The UK does not manufacture and export enough, but there are lessons to be learnt which could transform fortunes
The falling pound was supposed to remedy the UK’s trade deficit. Instead the goods trade deficit widened from £11.3 billion in June to £12.7 billion in July, the widest gap since last September.
The numbers hide a lot of colourful stories. Some UK manufacturers are opening the bubbly. Manchester-based Francis Kirk Group, which makes industrial fasteners, signed chunky deals in the United States and Middle East to take turnover from £4.75 million to £7 million by the year-end. That’s what you can do when exports are 40 per cent of sales.
And the whisky industry never seems to have a bad year. Whisky alone now accounts for 20 per cent of all UK food and drink exports. Half of whisky exports are to outside the European Union.
But the truth is the UK isn’t reaching its full potential. Germany and Japan are in the premier league of manufacturing. Switzerland produces three times as much per head. Sweden double. What we have is a constellation of superstar performers, such as JCB, McLaren and Jaguar Land Rover, but they are too few.
The question is how can we compete with the best? Arguably, it’s not that baffling. Industry veterans know all too well where UK manufacturing struggles. Here are the four main ingredients. Fix these and we’ll be giving the Germans and run for their money.
The failure to produce enough engineers is a national tragedy. The industry body EngineeringUK says the country needs 69,000 more engineers a year just to meet current demand. Naturally, if we produced these engineers then demand would soar as employers thrived, making the real total much, much higher.
When the government investigated why there is such a shortfall, a key reason identified was the reputation of engineering. Only 15 per cent of UK children would consider a career in it and 40 per cent called it “boring”. Half thought engineering “dirty”. Only 12 per cent of female university students wanted a career in manufacturing.
The sector has thrown dozens of initiatives at the problem, from Ada Lovelace Day to encourage women in STEM – science, technology, engineering and mathematics – to direct inventions in schools. The new apprenticeship levy may be the game-changer we’ve been waiting for as companies must spend 0.5 per cent of salaries on apprenticeships.
Tie-ups with universities must become normal
Knowledge-transfer partnerships, as they are known, are incredibly productive. The University of Edinburgh has been a national leader for more than 40 years. Between 2010 and 2015 it churned out 836 licence agreements from technology developed in-house. It claims 189 spin-outs.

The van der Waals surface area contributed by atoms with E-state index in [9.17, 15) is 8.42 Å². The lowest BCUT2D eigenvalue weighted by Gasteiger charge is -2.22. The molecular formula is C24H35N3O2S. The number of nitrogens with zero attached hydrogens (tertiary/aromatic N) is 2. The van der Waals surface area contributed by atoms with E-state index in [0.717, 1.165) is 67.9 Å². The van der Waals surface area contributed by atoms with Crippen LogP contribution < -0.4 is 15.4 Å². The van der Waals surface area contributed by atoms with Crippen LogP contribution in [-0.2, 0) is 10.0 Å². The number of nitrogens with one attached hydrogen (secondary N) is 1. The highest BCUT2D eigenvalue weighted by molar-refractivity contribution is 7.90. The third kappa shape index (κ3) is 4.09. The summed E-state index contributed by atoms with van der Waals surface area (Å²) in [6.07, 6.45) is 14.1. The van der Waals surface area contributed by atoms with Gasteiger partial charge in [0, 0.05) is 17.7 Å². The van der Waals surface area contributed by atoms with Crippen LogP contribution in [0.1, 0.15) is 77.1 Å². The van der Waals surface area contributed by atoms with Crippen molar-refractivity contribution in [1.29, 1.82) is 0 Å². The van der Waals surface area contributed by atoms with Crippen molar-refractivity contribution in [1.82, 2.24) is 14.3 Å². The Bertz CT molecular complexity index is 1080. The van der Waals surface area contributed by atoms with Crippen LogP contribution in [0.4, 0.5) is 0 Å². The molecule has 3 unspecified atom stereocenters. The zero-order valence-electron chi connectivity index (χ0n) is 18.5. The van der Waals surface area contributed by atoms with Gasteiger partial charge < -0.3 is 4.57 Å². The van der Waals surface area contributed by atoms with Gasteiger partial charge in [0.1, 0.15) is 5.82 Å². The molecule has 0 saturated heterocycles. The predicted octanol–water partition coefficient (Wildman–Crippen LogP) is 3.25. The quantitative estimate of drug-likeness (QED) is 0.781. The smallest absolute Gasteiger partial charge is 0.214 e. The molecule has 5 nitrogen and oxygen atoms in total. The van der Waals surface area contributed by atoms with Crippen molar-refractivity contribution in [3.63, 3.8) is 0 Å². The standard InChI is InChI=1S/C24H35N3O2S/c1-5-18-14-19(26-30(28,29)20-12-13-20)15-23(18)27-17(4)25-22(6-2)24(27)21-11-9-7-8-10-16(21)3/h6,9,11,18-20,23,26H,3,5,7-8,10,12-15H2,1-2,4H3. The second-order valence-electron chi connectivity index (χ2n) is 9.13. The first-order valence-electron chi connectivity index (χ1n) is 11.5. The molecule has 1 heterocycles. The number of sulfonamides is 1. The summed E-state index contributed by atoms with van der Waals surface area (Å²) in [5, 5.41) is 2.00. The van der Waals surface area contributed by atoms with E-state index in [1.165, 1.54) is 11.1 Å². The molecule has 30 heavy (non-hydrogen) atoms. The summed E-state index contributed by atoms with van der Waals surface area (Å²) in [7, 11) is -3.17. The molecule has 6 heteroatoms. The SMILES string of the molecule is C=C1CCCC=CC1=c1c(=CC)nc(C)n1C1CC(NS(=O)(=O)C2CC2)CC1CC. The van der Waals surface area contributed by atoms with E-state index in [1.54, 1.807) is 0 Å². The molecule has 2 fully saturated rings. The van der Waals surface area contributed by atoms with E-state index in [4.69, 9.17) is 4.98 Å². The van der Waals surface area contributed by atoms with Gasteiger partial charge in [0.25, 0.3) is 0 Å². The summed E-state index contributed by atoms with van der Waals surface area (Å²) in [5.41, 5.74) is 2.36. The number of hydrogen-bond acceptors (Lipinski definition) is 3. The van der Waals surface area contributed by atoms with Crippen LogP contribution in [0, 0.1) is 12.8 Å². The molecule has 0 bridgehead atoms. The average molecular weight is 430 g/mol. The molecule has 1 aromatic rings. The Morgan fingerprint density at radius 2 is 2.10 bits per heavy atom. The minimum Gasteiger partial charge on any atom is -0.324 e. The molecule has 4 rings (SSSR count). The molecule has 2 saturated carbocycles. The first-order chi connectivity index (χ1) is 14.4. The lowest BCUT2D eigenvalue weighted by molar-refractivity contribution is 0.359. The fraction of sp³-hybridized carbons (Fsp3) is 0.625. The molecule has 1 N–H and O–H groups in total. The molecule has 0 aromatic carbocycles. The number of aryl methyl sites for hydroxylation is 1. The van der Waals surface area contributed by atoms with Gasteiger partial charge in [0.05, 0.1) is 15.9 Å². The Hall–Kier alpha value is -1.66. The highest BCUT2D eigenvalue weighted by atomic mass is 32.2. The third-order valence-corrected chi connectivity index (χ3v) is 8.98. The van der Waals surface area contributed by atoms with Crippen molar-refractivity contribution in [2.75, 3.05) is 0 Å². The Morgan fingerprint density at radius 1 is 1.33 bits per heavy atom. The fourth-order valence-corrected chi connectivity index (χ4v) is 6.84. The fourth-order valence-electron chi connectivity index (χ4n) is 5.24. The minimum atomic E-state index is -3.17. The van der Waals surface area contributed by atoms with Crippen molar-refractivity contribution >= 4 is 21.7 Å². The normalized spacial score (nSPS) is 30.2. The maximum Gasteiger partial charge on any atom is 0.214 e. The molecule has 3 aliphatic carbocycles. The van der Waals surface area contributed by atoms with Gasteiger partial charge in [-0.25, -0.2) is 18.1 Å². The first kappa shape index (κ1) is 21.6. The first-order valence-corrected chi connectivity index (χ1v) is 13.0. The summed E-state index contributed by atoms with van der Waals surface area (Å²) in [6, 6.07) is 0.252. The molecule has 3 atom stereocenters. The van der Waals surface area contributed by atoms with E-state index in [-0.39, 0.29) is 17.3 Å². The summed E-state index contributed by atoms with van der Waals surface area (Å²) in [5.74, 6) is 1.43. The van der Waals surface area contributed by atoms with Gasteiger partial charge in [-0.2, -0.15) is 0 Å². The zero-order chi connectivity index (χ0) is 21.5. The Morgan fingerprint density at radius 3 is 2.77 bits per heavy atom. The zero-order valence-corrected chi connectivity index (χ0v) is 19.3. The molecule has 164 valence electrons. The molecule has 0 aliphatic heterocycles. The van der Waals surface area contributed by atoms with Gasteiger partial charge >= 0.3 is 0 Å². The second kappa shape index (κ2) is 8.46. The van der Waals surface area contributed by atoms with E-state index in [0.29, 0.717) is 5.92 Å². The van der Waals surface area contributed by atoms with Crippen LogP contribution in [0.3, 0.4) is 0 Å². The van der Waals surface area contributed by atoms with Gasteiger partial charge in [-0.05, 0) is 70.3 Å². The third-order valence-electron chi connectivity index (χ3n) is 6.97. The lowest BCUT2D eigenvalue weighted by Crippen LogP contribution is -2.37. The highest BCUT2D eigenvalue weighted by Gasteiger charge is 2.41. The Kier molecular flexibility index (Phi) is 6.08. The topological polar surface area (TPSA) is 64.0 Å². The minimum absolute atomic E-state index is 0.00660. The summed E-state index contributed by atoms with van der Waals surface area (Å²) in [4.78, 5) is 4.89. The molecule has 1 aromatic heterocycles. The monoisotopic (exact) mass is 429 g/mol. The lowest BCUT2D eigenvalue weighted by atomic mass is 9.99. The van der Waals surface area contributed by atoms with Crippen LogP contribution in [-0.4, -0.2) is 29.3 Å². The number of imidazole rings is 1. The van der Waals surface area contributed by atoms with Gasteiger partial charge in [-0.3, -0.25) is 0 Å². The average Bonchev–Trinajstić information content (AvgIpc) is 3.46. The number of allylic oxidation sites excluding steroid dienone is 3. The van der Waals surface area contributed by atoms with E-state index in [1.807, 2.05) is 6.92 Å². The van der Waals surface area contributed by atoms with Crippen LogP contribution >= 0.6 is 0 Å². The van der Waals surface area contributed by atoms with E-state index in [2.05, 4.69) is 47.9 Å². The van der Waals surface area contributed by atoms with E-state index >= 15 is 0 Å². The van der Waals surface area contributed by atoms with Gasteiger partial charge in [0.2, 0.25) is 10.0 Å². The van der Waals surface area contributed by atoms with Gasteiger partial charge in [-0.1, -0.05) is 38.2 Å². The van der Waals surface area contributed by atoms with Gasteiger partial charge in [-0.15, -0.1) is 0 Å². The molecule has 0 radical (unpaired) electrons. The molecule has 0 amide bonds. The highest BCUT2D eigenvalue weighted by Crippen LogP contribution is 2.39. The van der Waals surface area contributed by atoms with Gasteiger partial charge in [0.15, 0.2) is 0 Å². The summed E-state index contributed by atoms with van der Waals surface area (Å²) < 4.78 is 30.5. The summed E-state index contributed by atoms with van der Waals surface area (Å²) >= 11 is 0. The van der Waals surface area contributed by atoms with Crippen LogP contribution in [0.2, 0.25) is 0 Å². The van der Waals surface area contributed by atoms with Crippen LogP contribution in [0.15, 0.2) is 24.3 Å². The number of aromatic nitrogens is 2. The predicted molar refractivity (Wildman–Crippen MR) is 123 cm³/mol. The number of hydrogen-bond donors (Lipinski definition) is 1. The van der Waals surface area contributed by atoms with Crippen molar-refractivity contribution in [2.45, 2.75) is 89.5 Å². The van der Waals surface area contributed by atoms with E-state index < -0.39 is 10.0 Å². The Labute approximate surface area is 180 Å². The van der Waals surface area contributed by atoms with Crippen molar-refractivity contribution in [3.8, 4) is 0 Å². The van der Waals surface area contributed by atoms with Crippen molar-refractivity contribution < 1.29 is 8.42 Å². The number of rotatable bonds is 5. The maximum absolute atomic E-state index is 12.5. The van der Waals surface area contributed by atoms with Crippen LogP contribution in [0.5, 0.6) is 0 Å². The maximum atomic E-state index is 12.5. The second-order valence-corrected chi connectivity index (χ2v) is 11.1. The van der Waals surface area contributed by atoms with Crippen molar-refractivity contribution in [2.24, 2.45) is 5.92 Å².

Manufacturing needs pioneers, in the most romantic interpretation of the word
Research parks are a productive way to bring academics and entrepreneurs together. The University of Surrey owns the astonishingly productive Surrey Research Park, a sprawling campus near Guildford. Home to 140 companies, the idea is to commercialise technologies developed in universities from all over the UK.
Focus on ultra-high tech
A standout example is the field of graphene. In 2004 researchers at the University of Manchester noticed the bizarre properties of single sheets of carbon atoms, known as graphene. The work led to two Nobel Prizes.
Graphene is the strongest material known to man, 200 times stronger than steel. It’s stretchy, able to be pulled to 20 per cent its normal size. Usually hard materials shatter when stretched. And it is electrically responsive. Connect a current and it can be either 200 times more conductive than copper or an insulator with almost no conductivity. Graphene could be the miracle material for computer chips, bullet-proof jackets and anti-corrosive paint.
On this occasion, the UK is investing as it should. A £61-million National Graphene Institute in Manchester aims to capitalise on our expertise in this sector. The model has worked before. The London Institute for Nanotechnology, a joint venture of UCL and Imperial College, develops world-beating technology at the nano-scale. When the UK invests like this the results are almost universally positive.
The spirit of adventure
Manufacturing needs pioneers, in the most romantic interpretation of the word. The US is teeming with buccaneering figures. Elon Musk is capturing the hearts of a new generation of Americans with his Tesla driverless car. He also has a space project, Space X. And when stuck in traffic, he announced a city-to-city tunnel drilling company called The Boring Company. The low-cost tunnels may make hyperloops possible – vacuum tubes enabling travel from New York to Washington DC in less than 30 minutes.
When Musk wants to brainstorm, he can chat to his friends Larry Page and Sergei Brin, founders of Google, who are also building driverless cars. Or Jeff Bezos at Amazon, the king of retail who is also aiming to become a master of robotics. In the US these moguls are famous. Entrepreneurs such as Sara Blakely, who built a billion-dollar fortune with Spanx underwear, inspire the next generation.
The UK hasn’t generated a new celebrity in manufacturing in 20 years. Yet there is no shortage of candidates. Claire Williams is the boss of the Williams Formula 1 team. She’s a ready-made role model. Chris Rea of industrial seals brand AESSEAL exports to 104 nations. Demis Hassabis is the founder of DeepMind, which developed a self-learning artificial intelligence engine that beat the world’s top Go board-game players. Hassabis is a legend in Silicon Valley. Yet he’s barely known here, outside tech circles.
The goal of the UK should be to overtake Italy and France in manufacturing output within a decade. There’s no doubt the ingredients are all there. But until we fix these issues, we’ll remain in their wake.